Berberine: Nature's Metformin
Updated: Dec 21, 2022
I'd like to delve into the natural world's means of handling the symptoms of diabetes. In the world of Ayurveda, shamanism and anything else deemed "alternative medicine", it's intriguing to see the wide variety of diabetic-symptoms managed. Things like blood sugar control, digestion, and circulation, all accounted for in more than one herb, spice or food combination.
So why had I never heard of any of it? And when I brought it up, why was it so easily dismissed? It seemed to me like a bit of gatekeeping from modern medicine. So I looked deeper.
In this series, I'm going to cover the all-stars of alternative diabetes supplements, ingredients and food stuffs. Things that seem too simple, accessible and inexpensive to really be effective, and yet are.
My first feature is berberine. A yellow colored substance derived from the roots, stems and bark of a series of plants:
- Barberry (Berberis vulgarus)
- Free turmeric (Berberis aristata)
- Oregon grape (Mahonia aquifolium)
- Chinese goldthread (Coptis chinensis)
- Goldenseal (Hydrastis canadensis)
- Californian poppy (Eschschoizia californica)
Berberine has potent disinfectant properties in that it's antibacterial and antifungal. In the supplement world, it's marketed most frequently for it's positive effect on gut health and mucus membranes. However it also has a strong diabetic application in it's ability as a GLP-1 agonist/AMPK activator.
For those unfamiliar, GLP-1, which stands for glucagon like protein, is a glucagon-mimicking protein that effectively prevents the release/absorption of glucagon. This is beneficial for diabetics looking to prevent unnecessary blood sugar spikes. It's also been shown to improve insulin sensitivity. One study found that in Type II diabetics, taking 600+mg daily lowered fasting blood sugar levels by up to 20%.
In being an AMP-kinase, it has an insulin-independent means of lowering blood sugar by inhibiting mitochondrial function, stimulating the breakdown of sugar and activating the AMPK signaling pathway. The AMPK pathway is an alternative means for cellular sugar uptake that does not need insulin.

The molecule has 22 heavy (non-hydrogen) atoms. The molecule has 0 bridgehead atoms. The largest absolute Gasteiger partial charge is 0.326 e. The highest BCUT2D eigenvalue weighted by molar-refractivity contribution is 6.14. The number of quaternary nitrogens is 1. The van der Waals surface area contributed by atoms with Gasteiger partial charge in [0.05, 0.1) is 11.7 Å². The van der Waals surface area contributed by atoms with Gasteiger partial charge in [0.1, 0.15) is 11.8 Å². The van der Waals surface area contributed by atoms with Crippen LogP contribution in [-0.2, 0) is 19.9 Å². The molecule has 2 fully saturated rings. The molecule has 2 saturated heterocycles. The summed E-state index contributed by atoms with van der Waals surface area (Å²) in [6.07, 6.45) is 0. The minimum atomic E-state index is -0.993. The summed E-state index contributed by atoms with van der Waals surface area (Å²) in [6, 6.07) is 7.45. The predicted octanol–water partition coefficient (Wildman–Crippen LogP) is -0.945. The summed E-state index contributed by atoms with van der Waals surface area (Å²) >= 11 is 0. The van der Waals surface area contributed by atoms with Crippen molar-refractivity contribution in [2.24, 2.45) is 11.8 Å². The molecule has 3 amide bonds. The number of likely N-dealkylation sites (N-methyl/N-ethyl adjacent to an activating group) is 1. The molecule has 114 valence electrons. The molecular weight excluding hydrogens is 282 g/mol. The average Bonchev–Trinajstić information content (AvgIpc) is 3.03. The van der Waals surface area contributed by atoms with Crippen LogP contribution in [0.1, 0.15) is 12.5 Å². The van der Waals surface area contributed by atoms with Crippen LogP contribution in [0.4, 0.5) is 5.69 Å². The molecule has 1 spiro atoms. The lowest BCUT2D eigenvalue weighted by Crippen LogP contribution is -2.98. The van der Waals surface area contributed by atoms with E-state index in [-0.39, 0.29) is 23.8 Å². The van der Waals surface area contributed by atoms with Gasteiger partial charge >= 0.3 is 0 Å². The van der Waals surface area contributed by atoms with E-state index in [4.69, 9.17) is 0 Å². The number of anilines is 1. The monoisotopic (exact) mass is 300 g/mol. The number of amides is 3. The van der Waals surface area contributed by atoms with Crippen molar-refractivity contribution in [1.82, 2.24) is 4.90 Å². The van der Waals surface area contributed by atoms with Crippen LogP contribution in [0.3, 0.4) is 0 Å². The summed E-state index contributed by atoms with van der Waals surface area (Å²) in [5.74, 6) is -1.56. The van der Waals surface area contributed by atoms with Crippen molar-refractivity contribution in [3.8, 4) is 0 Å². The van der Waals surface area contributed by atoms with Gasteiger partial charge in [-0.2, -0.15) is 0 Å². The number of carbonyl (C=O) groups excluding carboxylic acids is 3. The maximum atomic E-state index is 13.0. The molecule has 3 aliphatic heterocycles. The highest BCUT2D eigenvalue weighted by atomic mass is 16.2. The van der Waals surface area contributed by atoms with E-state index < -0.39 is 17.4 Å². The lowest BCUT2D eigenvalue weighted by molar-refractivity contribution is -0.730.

More research has emerged in the past 10 years on berberine because of it's multi-pathway efficacy. Yin, Xing and Ye (2009) found that compared to metformin, berberine had identical effects on lowering HbA1c, fasting blood glucose, as well as lowering LDL cholesterol.
Ko et al. (2005) was able to identify some of the means berberine is able to improve blood glucose levels. By having type II diabetics take berberine and insulin together, the effectiveness of the insulin and the body's natural ability to create insulin were both enhanced. Berberine was postulated to improve the survival and growth of Min6 cells, which are a type of utility-cell in the pancreas that is able to excrete insulin just like beta cells. It was also found that berberine treated cells contained more GLUT4 transporter proteins in their cell membranes, opening more channels for glucose to be brought into the cell. On top of that, IGF-1, AKA insulin like growth factor, was shown to be activated. This pathway is responsible for the growth of beta cell mass and function.
It has been suggested that berberine may even be the better option than metformin because of its ancillary effects on hyperlipidemia.
For a T1D looking at this, insulin sensitivity will always be important. And remember, just because you're Type 1 doesn't mean you produce zero insulin, it just means you don't produce enough. So any support you can give your existing beta cells is welcome. Add in that it may have an effect on proliferation? That's a no-brainer for me.
Pretty cool, and you can get it just about anywhere health supplements are sold. I get mine from Thorne. I take 3 500mg capsules per day, 1 before or after each meal. It has been noted that it may cause some GI distress, so take with food and don't be afraid to start slow with maybe 1 or 2 pills per day.
Have you ever heard of berberine? Look in to it and let me know what you think!